Some other thoughts:

• This week in "Chuck" music: "Devil's Music" by Teddybears (Morgan comes to the team's rescue against Jean Claude's men), "Ice Cream" by New York Pony Club (Chuck finds Sarah at home in sexy lingerie), "TAke My Hand and Lead Me Home" by Simian Ghost (Sarah tells Chuck about her real dream house), "Pucho's Descarga" by Pucho & His Latin Soul Brothers (Chuck has to wait in the van while the rest of the team goes to Bale's party), "He Regresado" by En La Palma Orchestra (Morgan dances with Sarah) and "The Honest Truth" by Typhoon (Chuck runs to safety and crashes through a window).

• This week in "Chuck" guest stars: I will be perfectly honest and admit that I did not recognize Mark Hamill as the lead bad guy in the opening scene. Of course, he mostly does voice work these days, and the last time I saw him in something live-action was his cameo in "Jay and Silent Bob Strike" back, which was both 10 years ago and had him in a mask and giant yellow wig. (And the last time I saw him before that was 20 years ago as the Trickster on CBS' "The Flash.") But it wasn't until Mo Ryan asked me what I thought of Hamill that I realized who he must have been. Oh, well. He's older and heavier, and the role itself didn't have any kind of "Chuck"-ian nod to what makes him an ideal guest star for the show. As Roger Bale, Craig Kilborn at least looked more or less like he did on "SportsCenter," "The Daily Show," his CBS talk show and his occasional acting gigs. He made for a convincing smarmy rich guy but didn't leave a big impression overall. Also, episode director Robert Duncan McNeill got to work with his old "Star Trek Voyager" co-star Ethan Phillips, who played the client who sends Carmichael Industries after Bale.

• The opening credits giveth, and the opening credits taketh away: with Chuck and friends no longer employed by the government, there's no need for weekly General Beckman appearances, so Bonita Friedericy is out of the regular cast and out of the main title sequence. Beckman never looked happy to be alongside Jeff and Lester anyway.

• We'll see how Decker's agenda plays out over the season, as I'm not sure the "Chuck" mythology needs one last retrofitting that tells us how everything we thought we knew was wrong.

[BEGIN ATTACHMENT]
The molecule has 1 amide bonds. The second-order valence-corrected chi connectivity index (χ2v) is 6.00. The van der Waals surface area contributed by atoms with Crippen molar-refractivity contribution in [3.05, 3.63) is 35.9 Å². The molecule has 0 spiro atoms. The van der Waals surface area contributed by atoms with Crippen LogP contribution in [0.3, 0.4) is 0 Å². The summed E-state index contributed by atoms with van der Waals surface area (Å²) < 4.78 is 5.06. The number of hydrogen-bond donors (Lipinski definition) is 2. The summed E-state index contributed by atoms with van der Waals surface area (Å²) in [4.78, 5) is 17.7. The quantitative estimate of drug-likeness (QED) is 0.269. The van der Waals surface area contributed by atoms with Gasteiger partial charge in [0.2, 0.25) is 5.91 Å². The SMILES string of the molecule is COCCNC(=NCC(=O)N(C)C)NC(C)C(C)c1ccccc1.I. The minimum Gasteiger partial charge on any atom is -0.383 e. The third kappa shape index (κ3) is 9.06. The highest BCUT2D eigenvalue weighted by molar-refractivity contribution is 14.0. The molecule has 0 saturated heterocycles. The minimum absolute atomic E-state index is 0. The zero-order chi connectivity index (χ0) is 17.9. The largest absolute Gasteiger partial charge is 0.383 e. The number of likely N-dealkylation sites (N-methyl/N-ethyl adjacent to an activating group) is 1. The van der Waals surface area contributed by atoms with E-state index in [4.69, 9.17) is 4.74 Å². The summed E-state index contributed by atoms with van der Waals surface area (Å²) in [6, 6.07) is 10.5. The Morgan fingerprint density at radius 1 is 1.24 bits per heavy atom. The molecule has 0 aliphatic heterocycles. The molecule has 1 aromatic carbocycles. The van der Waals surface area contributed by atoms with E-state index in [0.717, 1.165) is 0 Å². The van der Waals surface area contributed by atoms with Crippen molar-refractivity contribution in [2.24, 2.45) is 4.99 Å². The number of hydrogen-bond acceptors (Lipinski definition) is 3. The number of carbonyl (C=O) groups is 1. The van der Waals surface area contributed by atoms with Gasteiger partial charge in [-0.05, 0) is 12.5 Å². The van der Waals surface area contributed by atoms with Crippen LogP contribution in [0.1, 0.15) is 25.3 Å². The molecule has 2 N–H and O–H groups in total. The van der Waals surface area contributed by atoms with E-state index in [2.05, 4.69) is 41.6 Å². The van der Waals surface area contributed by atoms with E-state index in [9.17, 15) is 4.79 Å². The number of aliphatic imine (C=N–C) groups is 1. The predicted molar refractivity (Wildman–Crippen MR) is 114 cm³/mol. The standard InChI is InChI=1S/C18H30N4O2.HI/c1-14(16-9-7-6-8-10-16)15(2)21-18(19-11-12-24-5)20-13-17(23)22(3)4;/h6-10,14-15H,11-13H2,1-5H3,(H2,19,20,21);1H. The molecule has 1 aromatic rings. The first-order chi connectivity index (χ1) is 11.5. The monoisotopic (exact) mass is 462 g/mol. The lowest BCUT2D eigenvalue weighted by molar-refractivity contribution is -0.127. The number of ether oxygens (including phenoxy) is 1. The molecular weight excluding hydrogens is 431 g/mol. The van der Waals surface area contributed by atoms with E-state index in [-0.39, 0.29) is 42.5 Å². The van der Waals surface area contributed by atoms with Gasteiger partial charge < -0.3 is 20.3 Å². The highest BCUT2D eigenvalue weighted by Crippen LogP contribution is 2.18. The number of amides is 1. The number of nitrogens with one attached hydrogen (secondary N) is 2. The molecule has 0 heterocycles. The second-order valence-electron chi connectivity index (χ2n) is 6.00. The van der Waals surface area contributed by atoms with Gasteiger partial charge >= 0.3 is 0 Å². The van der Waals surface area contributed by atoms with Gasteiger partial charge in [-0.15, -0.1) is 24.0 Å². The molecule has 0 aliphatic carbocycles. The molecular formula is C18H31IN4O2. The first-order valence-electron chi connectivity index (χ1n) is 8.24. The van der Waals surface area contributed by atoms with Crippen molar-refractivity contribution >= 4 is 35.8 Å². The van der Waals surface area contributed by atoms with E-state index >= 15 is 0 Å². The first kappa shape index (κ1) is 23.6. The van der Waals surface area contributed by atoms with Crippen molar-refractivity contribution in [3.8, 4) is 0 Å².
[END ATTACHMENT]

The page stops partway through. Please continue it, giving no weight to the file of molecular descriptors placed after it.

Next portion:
• Obviously, when this episode was made, no one had any idea it would be airing opposite Game 7 of an exciting World Series. But as things played out, Morgan's complaints about baseball turned out to sound very meta.

• One good thing about Chuck going broke is that it gives us Operation: Toes In The Sand (and its unfortunate acronym) as an aspirational end game for the season. Now that Chuck and Sarah were hitched, I had wondered what the goal for the couple would be. Having a baby didn't make much sense in this limited window, both because the show just did pregnancy last year with Ellie and because giving Yvonne Strahovski a padded belly would get in the way of scenes like her lingerie-clad interrogation of Chuck tonight. (Though I think it could be funny for one episode at the very end.) Chuck wanting to get his bride her dream house seems simpler, and also something the show doesn't have to dwell on each and every week, while still setting us up for a nice payoff in the final episodes.

• Good to know that Chuck's apartment now has its own wind machine to go along with the one at the Buy More that turns on whenever Sarah or an equally attractive woman enters.

What did everybody else think?

Alan Sepinwall may be reached at sepinwall@hitfix.com

Alan-sepinwall-sm
Alan Sepinwall
Sr. Editor, What's Alan Watching
Alan Sepinwall has been reviewing television since the mid-'90s, first for Tony Soprano's hometown paper, The Star-Ledger, and now for HitFix. His new book, "The Revolution Was Televised," about the last 15 years of TV drama, is for sale at Amazon. He can be reached at sepinwall@hitfix.com